Regular exercise is vital for both dog and handler.

“Lack of activity destroys the good conditioning of every human being, while movement and methodical physical exercise save it and preserve it.” ~ Plato

K9 handlers across the country are challenged daily with high stress deployments. Dealing with the stresses takes a mental and physical toll on both the handler and dog. By finding ways to reduce the unnecessary stresses, dogs and handlers are one step closer to a healthier and productive future.

Each deployment has heavily weighted factors that strongly affect the desired outcome of the incident. The handler and dog’s training, knowledge and experience are just a few variables that play a pivotal role in the decision making and approach on each deployment. However, a crucial variable that is often overlooked is the physical fitness level of both the handler and dog.

This article is not intended to guide K9 fitness exercises or healthy diets, but rather to spotlight the need for implementing fitness plans in the demanding position of K-9 handlers. The benefits of maintaining the handler and dog’s fitness are sharpened skills, coordination, ability, vision, reaction time, focus, endurance and much more.

Health benefits: Handler and Dog

The health benefits of regular exercise and physical activity are hard to ignore. With the documented and medically proven benefits that exercise provides, every K-9 team across the world should be taking full advantage of it. Canine teams should train harder and improve their skills in all that they do. Incorporating exercise into team training provides the best health benefits to handlers and dogs. Exercise and fitness have identical health benefits for both the handler and dog. A closer look at some of the many benefits reveals that fitness:

  • Boosts mental capacity
  • Reduces stress
  • Increases performance
  • Promotes better sleep patterns
  • Increases energy
  • Strengthens muscles & bones
  • Limits injuries
  • Sharpens skills
  • Increase confidence
  • Creates strong well-being
  • Improves agility
  • Acclimates teams to an environment
  • Decreases reaction time
  • Improves focus

K9 fitness is important for situational readiness.

“There are numerous ways to incorporate quick exercise for both handler and dog…”

For the handler and canine partner to achieve the greatest health benefits, experts recommend some type of aerobic exercise three or more times a week, along with muscle strengthening and stretching at least twice a week. With the amount of time handlers spend with their dogs, this strategy could easily be incorporated into daily lives.

Strategies to Achieve Success: Handler and Dog

The importance of health and fitness in everyone’s lives is clear, but finding the time in the busy and hectic lives of law enforcement officers is difficult. However, K-9 handlers are fortunate in having jobs that allow them time to train with the dogs. Most K-9 units train weekly or bi-weekly, in addition they are also provided time during their shift to perform brief training exercises. It is during this time that handlers can incorporate exercise into the training. Whether implementing exercise into weekly training, in between calls for service, or both, providing fitness for the K-9 team is vital to the health and longevity of the team.

There are numerous ways to incorporate quick exercise for both handler and dog, for example, conducting tactical movement with the dog and performing sessions of push-ups, sit-ups, pull-ups, burpees, lunges, or 50-yards dashes for quick and effective results. Not only does this squeeze in precious exercise time, but it also builds obedience and the relationship within the team. Handlers can also do the same for their dog by conducting short training sessions on a regular basis, such as obedience, tactical movement, fetch and retrieve drills, agility, article searches, area or building searches, and even bite work. These drills provide physical exposure and control exercise for the dog, and keep the handler’s skills sharp.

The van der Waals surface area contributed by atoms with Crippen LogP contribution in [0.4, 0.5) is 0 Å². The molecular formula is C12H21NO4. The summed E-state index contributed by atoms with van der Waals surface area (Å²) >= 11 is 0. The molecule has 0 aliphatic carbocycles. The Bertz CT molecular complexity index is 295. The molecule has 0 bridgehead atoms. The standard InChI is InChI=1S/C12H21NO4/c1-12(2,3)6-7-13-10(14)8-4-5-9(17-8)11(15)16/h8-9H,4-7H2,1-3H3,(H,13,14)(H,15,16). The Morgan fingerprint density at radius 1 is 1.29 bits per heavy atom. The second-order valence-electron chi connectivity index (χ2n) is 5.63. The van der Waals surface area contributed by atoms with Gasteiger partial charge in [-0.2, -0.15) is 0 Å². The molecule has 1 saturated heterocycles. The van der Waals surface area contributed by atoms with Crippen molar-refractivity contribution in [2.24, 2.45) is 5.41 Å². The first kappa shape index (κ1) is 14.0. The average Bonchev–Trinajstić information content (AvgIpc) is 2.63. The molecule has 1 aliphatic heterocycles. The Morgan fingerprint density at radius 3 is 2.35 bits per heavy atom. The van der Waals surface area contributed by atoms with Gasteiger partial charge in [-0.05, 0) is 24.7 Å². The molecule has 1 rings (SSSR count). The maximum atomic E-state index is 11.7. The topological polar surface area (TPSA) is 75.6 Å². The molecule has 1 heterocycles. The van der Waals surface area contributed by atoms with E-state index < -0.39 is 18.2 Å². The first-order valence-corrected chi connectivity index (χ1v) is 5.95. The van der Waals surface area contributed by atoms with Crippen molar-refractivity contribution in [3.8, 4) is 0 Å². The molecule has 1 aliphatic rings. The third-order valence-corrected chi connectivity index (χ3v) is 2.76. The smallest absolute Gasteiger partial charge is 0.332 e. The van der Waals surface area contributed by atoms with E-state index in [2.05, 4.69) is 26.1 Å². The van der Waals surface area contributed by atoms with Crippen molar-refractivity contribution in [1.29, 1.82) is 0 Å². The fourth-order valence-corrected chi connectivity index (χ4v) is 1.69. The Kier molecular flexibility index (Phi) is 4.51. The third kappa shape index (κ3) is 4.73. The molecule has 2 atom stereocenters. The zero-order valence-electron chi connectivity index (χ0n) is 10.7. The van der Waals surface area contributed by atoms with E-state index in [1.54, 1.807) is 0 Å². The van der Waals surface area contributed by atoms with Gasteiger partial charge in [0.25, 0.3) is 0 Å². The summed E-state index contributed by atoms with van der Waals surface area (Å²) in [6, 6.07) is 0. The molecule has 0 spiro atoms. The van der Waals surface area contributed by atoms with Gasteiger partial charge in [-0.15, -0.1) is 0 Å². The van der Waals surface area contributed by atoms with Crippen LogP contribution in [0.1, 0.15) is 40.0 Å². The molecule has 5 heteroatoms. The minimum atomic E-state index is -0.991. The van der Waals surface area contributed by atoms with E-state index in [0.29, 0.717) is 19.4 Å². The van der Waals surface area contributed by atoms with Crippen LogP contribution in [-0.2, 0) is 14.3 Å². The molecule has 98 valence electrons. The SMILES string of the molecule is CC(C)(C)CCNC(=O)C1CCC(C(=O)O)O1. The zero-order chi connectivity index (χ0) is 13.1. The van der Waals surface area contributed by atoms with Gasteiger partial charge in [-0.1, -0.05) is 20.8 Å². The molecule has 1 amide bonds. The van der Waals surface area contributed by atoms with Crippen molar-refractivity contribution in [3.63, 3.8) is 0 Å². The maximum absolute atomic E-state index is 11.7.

The key is for handlers to get their dog out of the car and training as often as possible without over-training or exhausting handlers or the dog, because responding to an active in-progress call, drug or bomb searches may be necessary. Teams should be creative and diverse with the exercises chosen and should keep all sessions brief and positive. The goal is to provide K9 fitness and exercise correctly for the whole team, and ultimately provide important health benefits in a work setting.


For many active handlers, fitness and exercise is already a part of the daily routine; however, many handlers have busy schedules consisting of family, work, court, details and other responsibilities, and they are unable to find the time to exercise. By applying short, consistent, physical exercise into K-9 weekly training or in between calls for service, handlers and dogs can soon acquire the benefits that exercise provides. As the great Greek philosopher Plato said, “Lack of activity destroys the good conditioning of every human being, while movement and methodical physical exercise save it and preserve it.”

Authored by: Scott Clark
Photo credit: Kenny Holston 21 / Foter / CC BY-ND and Kristine Gunter / Foter / CC BY-ND
Police K-9 Magazine is a contributor to This article was republished with permission, courtesy of Jeff Meyer.

Scott Clark has been a police officer for the City of Coral Springs (FL) Police Department for 14 years, the past 11 years of which he has been in the K-9 Unit. He has been working and training patrol and detection dogs for the past 6 years. He is a certified State of Florida FDLE K-9 Team Instructor, K-9 Unit Head Trainer, SWAT K-9 Team Leader and Handler, Firearms Instructor, and has trained numerous K-9 teams in South Florida. He is currently working his second duel-purpose patrol/narcotics dog, K-9 Mik.




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